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Governance is the deliberate and conscious management of regime structures for enhancing the public realm. Governance can be viewed from social, political and economic perspectives. Indeed, good governance is pivotal to the development process. Development linked governance has been an issue much debated in the contemporary world. The term ‘governance’ has taken a much wider meaning and is no longer restricted to ‘rule’ or ‘administration’ but is used in a broader sense to imply the manner in which power is exercised. Since power can be exercised in any manner as desired, certain principles would be required in order to judge whether the discourse of the power has been made as per certain standards and norms. Such judgment can be based on several criteria – participation of citizens, upholding the rule of law, transparency of the system, responsiveness of the authority, consensus oriented policy, equity and inclusiveness of the policy, accountability of the system, strategic vision of the authority, etc.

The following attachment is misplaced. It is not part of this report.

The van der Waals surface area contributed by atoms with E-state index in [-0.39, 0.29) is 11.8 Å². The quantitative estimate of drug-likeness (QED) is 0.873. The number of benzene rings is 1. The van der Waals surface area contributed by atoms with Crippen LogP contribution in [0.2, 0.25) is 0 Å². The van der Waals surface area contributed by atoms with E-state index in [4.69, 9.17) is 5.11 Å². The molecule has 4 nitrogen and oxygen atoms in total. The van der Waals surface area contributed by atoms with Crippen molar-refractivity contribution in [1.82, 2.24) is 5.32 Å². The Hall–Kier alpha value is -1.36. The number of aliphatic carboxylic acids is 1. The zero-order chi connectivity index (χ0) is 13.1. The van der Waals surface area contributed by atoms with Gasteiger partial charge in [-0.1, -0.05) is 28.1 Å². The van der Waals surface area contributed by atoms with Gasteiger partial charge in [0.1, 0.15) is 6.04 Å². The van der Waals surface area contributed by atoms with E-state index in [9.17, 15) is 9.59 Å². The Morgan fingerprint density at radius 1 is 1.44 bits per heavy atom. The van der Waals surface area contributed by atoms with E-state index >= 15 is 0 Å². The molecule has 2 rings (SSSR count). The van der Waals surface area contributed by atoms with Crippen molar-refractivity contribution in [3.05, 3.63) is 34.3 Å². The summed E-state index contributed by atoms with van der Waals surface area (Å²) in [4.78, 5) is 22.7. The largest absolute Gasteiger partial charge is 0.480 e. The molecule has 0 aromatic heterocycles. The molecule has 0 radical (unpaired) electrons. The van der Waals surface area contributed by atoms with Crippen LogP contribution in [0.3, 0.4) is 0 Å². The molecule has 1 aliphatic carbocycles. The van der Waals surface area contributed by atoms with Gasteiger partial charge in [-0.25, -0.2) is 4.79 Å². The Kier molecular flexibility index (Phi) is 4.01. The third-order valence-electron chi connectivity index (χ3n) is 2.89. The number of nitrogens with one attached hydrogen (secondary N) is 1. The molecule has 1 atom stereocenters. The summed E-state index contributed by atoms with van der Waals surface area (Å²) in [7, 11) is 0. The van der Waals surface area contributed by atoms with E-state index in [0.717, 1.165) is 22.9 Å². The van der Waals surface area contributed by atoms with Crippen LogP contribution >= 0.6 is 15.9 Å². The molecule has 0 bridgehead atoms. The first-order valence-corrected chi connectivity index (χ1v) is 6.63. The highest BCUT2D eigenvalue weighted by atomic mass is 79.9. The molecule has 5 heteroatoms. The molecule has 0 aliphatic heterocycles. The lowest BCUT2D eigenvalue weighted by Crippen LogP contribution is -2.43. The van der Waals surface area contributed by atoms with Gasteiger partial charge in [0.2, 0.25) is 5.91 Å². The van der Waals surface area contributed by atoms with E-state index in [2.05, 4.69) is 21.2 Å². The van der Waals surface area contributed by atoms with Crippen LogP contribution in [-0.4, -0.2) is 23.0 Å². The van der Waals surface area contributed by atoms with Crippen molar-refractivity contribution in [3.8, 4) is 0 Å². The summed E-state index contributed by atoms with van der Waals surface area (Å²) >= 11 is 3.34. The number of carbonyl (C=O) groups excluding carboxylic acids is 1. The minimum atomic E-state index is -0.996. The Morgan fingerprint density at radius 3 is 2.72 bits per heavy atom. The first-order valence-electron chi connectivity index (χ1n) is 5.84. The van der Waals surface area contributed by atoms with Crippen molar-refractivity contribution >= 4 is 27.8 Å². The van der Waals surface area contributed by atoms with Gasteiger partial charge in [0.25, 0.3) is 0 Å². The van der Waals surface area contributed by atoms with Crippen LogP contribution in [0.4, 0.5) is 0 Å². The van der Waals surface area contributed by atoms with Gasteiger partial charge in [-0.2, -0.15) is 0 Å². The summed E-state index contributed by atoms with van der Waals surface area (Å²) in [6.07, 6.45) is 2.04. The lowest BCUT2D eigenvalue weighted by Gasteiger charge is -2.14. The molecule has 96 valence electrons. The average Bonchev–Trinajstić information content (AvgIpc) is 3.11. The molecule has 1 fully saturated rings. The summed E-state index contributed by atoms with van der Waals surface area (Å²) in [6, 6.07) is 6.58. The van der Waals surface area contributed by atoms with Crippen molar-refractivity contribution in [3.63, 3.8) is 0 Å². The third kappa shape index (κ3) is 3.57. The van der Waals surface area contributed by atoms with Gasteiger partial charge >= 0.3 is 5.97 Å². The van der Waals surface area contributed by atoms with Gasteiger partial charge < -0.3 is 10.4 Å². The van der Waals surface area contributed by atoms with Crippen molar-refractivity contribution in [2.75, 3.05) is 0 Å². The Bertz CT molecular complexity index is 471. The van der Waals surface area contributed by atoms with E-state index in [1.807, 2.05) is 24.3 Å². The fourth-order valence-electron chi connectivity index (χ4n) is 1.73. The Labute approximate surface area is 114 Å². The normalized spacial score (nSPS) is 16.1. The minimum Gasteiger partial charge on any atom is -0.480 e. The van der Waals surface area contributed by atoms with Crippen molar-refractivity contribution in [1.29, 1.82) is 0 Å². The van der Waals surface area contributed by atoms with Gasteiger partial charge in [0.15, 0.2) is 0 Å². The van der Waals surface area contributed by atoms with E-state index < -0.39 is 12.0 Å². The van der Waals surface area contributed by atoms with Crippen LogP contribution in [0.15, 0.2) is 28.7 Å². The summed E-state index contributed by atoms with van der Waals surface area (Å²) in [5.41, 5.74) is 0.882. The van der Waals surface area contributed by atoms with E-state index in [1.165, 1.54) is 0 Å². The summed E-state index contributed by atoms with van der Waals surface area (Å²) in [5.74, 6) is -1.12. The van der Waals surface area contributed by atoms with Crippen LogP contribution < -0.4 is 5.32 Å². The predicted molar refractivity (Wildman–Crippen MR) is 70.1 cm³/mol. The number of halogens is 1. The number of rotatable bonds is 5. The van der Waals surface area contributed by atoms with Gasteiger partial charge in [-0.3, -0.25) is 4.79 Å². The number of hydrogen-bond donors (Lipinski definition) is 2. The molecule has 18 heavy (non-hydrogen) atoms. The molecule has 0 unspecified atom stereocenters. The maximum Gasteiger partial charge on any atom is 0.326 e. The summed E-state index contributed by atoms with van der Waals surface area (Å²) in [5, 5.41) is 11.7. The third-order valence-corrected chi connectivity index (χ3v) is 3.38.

At the end of the Cold War era, the term ‘good governance’ came into circulation which signified the prescriptions by donor agencies for carrying out economic and political reforms by the recipient countries. These prescriptions were presented by international donor agencies as ‘conditionalities’ and were expected to be met with compliance. 
The World Bank defines good governance as –
“..the one epitomized by predictable, open, and enlightened policy-making, a bureaucracy imbued with a professional ethos acting in furtherance of the public good, the rule of law, transparent processes, and a strong civil society participating in public affairs. Poor governance (on the other hand) is characterized by arbitrary policy making, unaccountable bureaucracies, un-enforced or unjust legal systems, the abuse of executive power, a civil society unengaged in public life and widespread corruption.”